The cyber insurance market continues to grow but carriers must be mindful that it poses a high risk threat as well as an opportunity, especially as the sector itself ranks among those at highest threat of attack.
That was the message from Moody’s Investors Services, in a detailed report from the rating agency, entitled “Cyber Insurance: High-Risk Product With Potential to Grow”.
The study notes the “small but rapidly growing” cyber market that has sprung up among global property and casualty (P&C) insurers, in response to the lengthening list of high profile, high cost cyber-attacks, against organisations such as Target, SONY, JP Morgan, Anthem, Office of Personnel Management and TalkTalk.
While the area has represented an emerging opportunity for insurers, as “one of the highest priorities for corporate boards, regulators and government officials”, Moody’s also highlighted the risks.
“We view expansion of the cyber risk insurance market as similar to that of other high risk/return product segments, such as terrorism and fidelity/crime. The addition of a high-risk product to a well-balanced and risk-controlled underwriting portfolio is credit negative in the near term as underwriters test the risk/return spectrum of the product,” said the rating agency.
“However, insurers are generally approaching the market cautiously, offering – with support from reinsurers – relatively small limits until the product matures and has a longer-term track record,” said Moody’s.
Problems measuring the risk – lack of analysable data and problems in producing useful models – are focusing cyber insurers on limits management, including assessing aggregations and modelling scenarios, to evaluate underwriting exposures.
Uncertainties about the real risk exposures “may constrain ultimate scope of market”, particularly for the insurability of extreme losses, but demand for cyber cover continues to rise, stressed the rating agency.
Moody’s cited a nearly 30% increase in data breaches reported in the US in each of the past two years, reported by the non-profit Identity Theft Resource Centre (ITRC), noting that the trend continued into 2015, with 577 breaches reported by ITRC as of September 29.
The average cost of a reported cyber-crime to a US corporate was about $15m last year, according to Hewlett Packard, the highest cost among countries looked at and the biggest cyber insurance market.
In response, more than 50 insurers were described as offering stand-alone cyber insurance coverage, up from fewer than 10 when stand-alone products first appeared around 15 years ago, while many other firms offer endorsements to commercial general liability or multi-peril policies.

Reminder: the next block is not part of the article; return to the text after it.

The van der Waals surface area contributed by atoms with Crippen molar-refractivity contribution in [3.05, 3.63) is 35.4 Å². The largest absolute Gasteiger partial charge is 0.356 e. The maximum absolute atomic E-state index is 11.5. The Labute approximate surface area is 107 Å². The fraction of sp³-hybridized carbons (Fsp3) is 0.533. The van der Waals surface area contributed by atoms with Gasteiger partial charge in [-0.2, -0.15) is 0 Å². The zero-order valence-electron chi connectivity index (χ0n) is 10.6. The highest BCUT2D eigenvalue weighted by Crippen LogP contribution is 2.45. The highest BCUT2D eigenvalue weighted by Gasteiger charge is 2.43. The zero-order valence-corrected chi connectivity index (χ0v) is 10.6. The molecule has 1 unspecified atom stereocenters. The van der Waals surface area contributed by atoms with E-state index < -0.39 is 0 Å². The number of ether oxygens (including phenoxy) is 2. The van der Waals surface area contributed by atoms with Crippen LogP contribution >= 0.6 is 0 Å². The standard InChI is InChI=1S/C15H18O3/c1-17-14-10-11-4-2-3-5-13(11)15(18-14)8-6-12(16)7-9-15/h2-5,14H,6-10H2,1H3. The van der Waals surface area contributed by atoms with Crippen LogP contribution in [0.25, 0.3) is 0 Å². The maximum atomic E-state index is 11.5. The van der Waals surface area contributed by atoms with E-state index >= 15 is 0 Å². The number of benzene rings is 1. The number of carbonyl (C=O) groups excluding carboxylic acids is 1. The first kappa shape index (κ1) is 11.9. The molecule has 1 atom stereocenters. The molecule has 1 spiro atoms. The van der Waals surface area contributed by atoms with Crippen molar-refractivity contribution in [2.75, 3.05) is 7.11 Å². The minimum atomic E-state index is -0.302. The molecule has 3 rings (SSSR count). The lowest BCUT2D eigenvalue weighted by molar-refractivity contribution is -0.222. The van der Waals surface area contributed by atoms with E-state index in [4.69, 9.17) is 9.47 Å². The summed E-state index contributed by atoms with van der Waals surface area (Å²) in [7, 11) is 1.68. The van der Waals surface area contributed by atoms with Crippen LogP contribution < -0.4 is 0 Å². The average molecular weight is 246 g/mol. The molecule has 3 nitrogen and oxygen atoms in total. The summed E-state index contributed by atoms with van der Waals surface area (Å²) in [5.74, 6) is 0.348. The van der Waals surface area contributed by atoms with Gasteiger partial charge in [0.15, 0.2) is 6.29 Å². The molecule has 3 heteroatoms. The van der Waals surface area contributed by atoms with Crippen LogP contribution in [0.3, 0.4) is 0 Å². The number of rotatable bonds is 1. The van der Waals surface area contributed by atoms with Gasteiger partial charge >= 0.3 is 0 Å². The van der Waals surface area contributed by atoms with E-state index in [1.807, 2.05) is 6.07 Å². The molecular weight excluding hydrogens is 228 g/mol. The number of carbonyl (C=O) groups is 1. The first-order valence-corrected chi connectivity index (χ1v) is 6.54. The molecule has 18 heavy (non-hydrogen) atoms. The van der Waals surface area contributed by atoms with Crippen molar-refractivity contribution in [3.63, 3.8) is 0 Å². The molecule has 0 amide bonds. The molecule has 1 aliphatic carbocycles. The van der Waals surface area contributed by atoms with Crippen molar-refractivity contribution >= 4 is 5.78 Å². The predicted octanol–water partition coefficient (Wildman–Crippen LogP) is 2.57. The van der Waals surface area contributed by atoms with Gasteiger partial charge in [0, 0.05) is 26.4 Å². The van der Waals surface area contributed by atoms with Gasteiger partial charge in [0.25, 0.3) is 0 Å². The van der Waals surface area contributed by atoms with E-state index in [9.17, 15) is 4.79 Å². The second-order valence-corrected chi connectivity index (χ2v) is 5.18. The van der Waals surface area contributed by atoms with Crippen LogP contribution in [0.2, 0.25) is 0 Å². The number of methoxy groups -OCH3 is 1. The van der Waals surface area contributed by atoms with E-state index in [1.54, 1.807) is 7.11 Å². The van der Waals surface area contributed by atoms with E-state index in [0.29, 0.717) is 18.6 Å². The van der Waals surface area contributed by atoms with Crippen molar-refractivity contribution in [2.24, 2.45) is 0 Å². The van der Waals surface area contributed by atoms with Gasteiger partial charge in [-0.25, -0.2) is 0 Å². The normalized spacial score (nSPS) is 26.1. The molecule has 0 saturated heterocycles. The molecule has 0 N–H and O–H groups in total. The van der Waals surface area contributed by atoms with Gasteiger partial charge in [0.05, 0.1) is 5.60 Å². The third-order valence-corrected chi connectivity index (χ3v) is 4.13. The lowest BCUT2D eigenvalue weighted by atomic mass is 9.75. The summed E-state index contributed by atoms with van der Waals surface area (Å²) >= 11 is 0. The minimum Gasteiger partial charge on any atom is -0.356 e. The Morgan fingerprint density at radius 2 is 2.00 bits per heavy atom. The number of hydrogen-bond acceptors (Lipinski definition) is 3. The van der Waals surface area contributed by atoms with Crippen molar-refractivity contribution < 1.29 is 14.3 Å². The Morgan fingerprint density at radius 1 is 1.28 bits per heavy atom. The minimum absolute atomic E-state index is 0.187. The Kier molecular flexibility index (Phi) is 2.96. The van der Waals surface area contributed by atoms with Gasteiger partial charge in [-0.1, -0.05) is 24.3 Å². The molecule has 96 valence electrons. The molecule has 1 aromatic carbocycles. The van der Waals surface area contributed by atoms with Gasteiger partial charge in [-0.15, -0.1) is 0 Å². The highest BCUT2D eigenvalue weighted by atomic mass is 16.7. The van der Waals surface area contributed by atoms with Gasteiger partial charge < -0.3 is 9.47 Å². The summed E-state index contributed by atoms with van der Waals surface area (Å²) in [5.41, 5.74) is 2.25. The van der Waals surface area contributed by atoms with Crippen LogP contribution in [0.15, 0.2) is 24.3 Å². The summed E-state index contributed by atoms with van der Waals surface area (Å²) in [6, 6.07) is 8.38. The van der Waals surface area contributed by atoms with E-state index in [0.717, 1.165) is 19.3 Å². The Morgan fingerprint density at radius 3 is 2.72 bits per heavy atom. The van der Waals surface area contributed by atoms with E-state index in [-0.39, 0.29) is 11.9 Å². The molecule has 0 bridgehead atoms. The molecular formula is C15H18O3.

“Some of the largest players in the stand-alone cyber market include global leaders Ace, AIG, Allianz, XL, Zurich and several Lloyd’s syndicates,” said the rating agency.
Gross written premiums for US cyber insurance are estimated at about $2.75bn, noted Moody’s, up from roughly $2bn in 2014 and growing 25%-35% annually, although the market is still skewed towards insuring US entities and insuring the biggest corporates.
Regulators, such as the US National Association of Insurance Commissioners (NAIC) are encouraging the growth of the cyber risk industry by increasing reporting rules and driving corporate cyber security standards.
“Beginning in 2016, the NAIC, as part of its annual statement filing requirements, will be asking insurers to complete a cyber insurance supplement, which asks companies to disclose premiums, claims and other information related to cyber policies and endorsements, so as to gain a better understanding of the market,” said Moody’s.
The final aspect highlighted is that insurers “face their own operational risk” for cyber, “as they gather and store sensitive data on commercial, institutional and individual clients and have a high dependence on systems technology”, noted Moody’s.
“Insurance companies depend on their customers' willingness to entrust them with health-related, financial, and other sensitive information. The nature of the data, and the fact that insurers frequently access and transfer it in their daily operations, makes them prime targets for cyber-attacks,” said the report.
“Moreover, as insurers increase the amount of information they make available on mobile devices and expand their use of social media, exposure to data security and cyber-security risks – and the cost of defending against these risks – increases,” added the rating agency.
The study highlighted the February 2015 cyber-attack against Anthem, a US health insurer, which reported that attackers had gained unauthorised access to its systems and stolen members’ and employees’ personal data.
“Although the company has not yet quantified the cost, it has incurred expenses subsequent to the cyber-attack to investigate and remediate this matter, and expects to continue to incur expenses of this nature in the foreseeable future,” said Moody’s.
The firm is also facing potential fallout and costs from government and regulatory inquiries and legal action, with purported class action lawsuits and other claims relating to the attack.
Moody’s noted that so far, no P&C insurer has reported a major online data breach or large scale cyber-attack, but that attacks are so common, the risk is significant one, and – ironically – the industry is under-insured.
“Many companies have some cyber insurance, but coverage is limited,” said Moody’s.